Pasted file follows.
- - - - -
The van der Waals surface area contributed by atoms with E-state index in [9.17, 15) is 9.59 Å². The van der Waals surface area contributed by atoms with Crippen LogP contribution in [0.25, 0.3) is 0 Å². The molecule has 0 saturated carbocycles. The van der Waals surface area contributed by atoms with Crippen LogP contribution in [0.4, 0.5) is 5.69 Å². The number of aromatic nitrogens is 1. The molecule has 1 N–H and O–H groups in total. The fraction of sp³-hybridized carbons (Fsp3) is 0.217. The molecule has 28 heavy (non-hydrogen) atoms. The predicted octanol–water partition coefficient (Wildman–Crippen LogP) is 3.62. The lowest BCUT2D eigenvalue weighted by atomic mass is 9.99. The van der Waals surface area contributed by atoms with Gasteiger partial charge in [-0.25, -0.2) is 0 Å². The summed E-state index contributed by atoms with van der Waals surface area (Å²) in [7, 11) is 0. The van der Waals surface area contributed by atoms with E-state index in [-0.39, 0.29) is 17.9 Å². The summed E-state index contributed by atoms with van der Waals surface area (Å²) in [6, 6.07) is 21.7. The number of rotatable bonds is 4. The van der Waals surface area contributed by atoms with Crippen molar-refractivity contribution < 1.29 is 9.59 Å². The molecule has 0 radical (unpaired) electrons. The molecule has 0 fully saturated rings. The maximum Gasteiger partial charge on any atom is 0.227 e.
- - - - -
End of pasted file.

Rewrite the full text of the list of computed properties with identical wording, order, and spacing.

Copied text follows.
The van der Waals surface area contributed by atoms with E-state index in [9.17, 15) is 9.59 Å². The van der Waals surface area contributed by atoms with Crippen LogP contribution in [0.25, 0.3) is 0 Å². The molecule has 0 saturated carbocycles. The van der Waals surface area contributed by atoms with Crippen LogP contribution in [0.4, 0.5) is 5.69 Å². The number of aromatic nitrogens is 1. The molecule has 1 N–H and O–H groups in total. The fraction of sp³-hybridized carbons (Fsp3) is 0.217. The molecule has 28 heavy (non-hydrogen) atoms. The predicted octanol–water partition coefficient (Wildman–Crippen LogP) is 3.62. The lowest BCUT2D eigenvalue weighted by atomic mass is 9.99. The van der Waals surface area contributed by atoms with Gasteiger partial charge in [-0.25, -0.2) is 0 Å². The summed E-state index contributed by atoms with van der Waals surface area (Å²) in [7, 11) is 0. The van der Waals surface area contributed by atoms with E-state index in [-0.39, 0.29) is 17.9 Å². The summed E-state index contributed by atoms with van der Waals surface area (Å²) in [6, 6.07) is 21.7. The number of rotatable bonds is 4. The van der Waals surface area contributed by atoms with Crippen molar-refractivity contribution < 1.29 is 9.59 Å². The molecule has 0 radical (unpaired) electrons. The molecule has 0 fully saturated rings. The maximum Gasteiger partial charge on any atom is 0.227 e.